The three-week political crisis that threatened to topple President Lidia Gueiler before the June 29 general election appears to have ended almost as suddenly as it began.

Bolivia's armed forces met with Gueiler Thursday in Cohabamba, about 250 miles from this capital, and declared that the military would drop its proposal to postpone the elections for at least a year.

Gen. Armando Reyes Villa, the armed forces commander-in-chief, said Friday that the military would bow to the wishes of the civilian political leaders, including Gueiler, and allow the election to proceed as planned.

In the view of diplomatic and political observers, the threat of a military coup, which had hung over Bolivia with the same suffocating effect as the dust clouds now above La Paz, has dissipated at least until after the election. This will be the third in as many years as Bolivia continues to try to elect a president with enough support in the Congress, the unions and the military -- the three main power centers -- to govern.

The June 29 election is expected to be as inconclusive as those in the past when one of the three major political leaders -- rightist Gen. Hugo Banzer Suarez, centrist Victor Paz Estenssoro and lefist Hernan Siles Zuazo -- mustered enough votes to gain the necessary electorial majority or fashion a coalition in Congress to appoint one of them president.

Because of the threat of another military coup, none of three candidates began campaigning in earnest until Friday. But two of the three then came out swinging, an ominous sign for those hoping Bolivia will manage this time to hold relatively celan elections and inaugurate a strong president Aug. 6. Among those hoping for such an outcome is the Carter administration, which has vigorously supported the moves toward democratic rule.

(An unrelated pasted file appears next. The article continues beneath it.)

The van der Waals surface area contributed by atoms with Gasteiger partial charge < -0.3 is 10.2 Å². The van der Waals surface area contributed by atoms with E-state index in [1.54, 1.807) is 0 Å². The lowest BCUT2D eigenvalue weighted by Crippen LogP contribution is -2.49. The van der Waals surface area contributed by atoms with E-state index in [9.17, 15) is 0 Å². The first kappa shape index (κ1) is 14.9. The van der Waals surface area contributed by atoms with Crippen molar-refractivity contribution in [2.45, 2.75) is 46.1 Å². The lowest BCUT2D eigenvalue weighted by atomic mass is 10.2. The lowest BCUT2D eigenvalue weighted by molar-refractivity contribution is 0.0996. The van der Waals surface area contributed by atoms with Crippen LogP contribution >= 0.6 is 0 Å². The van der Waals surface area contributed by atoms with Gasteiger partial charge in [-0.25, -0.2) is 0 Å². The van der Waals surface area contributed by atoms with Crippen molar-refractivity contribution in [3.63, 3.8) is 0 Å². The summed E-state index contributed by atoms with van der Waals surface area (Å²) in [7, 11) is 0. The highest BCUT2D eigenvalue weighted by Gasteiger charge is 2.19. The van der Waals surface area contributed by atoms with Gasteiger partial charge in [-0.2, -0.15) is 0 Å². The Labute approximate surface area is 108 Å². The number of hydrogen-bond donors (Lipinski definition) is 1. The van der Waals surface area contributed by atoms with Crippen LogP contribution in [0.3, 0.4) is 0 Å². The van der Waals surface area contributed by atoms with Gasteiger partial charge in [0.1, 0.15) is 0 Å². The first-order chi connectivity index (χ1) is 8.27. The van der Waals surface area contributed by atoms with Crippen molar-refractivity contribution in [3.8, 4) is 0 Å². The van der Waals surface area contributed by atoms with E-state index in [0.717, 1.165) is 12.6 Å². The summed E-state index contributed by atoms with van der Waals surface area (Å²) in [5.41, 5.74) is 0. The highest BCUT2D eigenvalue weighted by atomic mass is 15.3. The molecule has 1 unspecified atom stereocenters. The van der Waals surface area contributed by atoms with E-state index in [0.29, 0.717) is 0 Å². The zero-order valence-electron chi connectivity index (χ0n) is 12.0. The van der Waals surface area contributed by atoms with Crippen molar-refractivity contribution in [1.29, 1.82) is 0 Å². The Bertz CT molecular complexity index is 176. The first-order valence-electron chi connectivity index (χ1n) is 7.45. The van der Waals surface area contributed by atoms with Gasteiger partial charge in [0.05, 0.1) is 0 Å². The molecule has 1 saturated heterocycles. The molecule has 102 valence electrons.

Banzer, 54, began his campaign by charging that his two major opponents, Paz, 74, and Siles, 69, are "two old fools." The note of personal criticism indicates he plans to play tough in trying to reoccupy the office he held from 1971 to 1978 as military dictator.

In 1978, the voting fraud was considered so massive that the elections were annulled -- precipitating the coup that overthrew Banzer and brought another year of military government before a second round of elections could be held last July.

When Congress could not agree on whether Paz, Siles, or Banzer should be president, it elected Walter Guevara Arze as a caretaker chief executive. He was overthrown three months later by Col. Alberto Natusch Busch, who was forced out in favor of an interim rule by Gueiler after three weeks of fighting and strikes that left more than 200 dead in La Paz and probably many others throughout the country.

Although some officers, including Gen. Luis Garcia Meza, commander of the Army, appear to want to return to the presidential palace at almost any cost, enough of the military seems to have been persuaded by Natusch's experience to have forestalled a coup during the past three weeks.